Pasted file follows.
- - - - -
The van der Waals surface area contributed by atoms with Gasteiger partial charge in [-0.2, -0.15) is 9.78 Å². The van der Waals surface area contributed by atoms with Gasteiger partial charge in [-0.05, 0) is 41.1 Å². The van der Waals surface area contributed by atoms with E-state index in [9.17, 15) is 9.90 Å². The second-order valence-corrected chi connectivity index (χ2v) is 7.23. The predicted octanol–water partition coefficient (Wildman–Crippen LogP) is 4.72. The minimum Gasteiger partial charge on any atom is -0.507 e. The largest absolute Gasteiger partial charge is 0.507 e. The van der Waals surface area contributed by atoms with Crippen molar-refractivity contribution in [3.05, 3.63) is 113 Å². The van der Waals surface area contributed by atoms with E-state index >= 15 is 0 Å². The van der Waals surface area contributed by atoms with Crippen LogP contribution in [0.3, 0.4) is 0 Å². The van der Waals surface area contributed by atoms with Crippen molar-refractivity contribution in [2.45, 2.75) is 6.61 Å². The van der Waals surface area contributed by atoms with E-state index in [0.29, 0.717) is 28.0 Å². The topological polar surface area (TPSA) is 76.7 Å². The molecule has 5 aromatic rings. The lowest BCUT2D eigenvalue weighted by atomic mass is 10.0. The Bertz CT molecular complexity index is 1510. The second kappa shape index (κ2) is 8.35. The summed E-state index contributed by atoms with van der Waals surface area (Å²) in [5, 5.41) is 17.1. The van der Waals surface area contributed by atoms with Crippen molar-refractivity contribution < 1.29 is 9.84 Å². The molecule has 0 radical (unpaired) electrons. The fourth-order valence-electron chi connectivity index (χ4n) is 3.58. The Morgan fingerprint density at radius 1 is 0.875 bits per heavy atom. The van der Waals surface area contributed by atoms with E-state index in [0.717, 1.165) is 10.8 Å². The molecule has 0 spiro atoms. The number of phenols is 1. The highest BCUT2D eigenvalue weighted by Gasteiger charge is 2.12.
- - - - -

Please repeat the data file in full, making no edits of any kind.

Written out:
The van der Waals surface area contributed by atoms with Gasteiger partial charge in [-0.2, -0.15) is 9.78 Å². The van der Waals surface area contributed by atoms with Gasteiger partial charge in [-0.05, 0) is 41.1 Å². The van der Waals surface area contributed by atoms with E-state index in [9.17, 15) is 9.90 Å². The second-order valence-corrected chi connectivity index (χ2v) is 7.23. The predicted octanol–water partition coefficient (Wildman–Crippen LogP) is 4.72. The minimum Gasteiger partial charge on any atom is -0.507 e. The largest absolute Gasteiger partial charge is 0.507 e. The van der Waals surface area contributed by atoms with Crippen molar-refractivity contribution in [3.05, 3.63) is 113 Å². The van der Waals surface area contributed by atoms with E-state index >= 15 is 0 Å². The van der Waals surface area contributed by atoms with Crippen LogP contribution in [0.3, 0.4) is 0 Å². The van der Waals surface area contributed by atoms with Crippen molar-refractivity contribution in [2.45, 2.75) is 6.61 Å². The van der Waals surface area contributed by atoms with E-state index in [0.29, 0.717) is 28.0 Å². The topological polar surface area (TPSA) is 76.7 Å². The molecule has 5 aromatic rings. The lowest BCUT2D eigenvalue weighted by atomic mass is 10.0. The Bertz CT molecular complexity index is 1510. The second kappa shape index (κ2) is 8.35. The summed E-state index contributed by atoms with van der Waals surface area (Å²) in [5, 5.41) is 17.1. The van der Waals surface area contributed by atoms with Crippen molar-refractivity contribution < 1.29 is 9.84 Å². The molecule has 0 radical (unpaired) electrons. The fourth-order valence-electron chi connectivity index (χ4n) is 3.58. The Morgan fingerprint density at radius 1 is 0.875 bits per heavy atom. The van der Waals surface area contributed by atoms with E-state index in [0.717, 1.165) is 10.8 Å². The molecule has 0 spiro atoms. The number of phenols is 1. The highest BCUT2D eigenvalue weighted by Gasteiger charge is 2.12.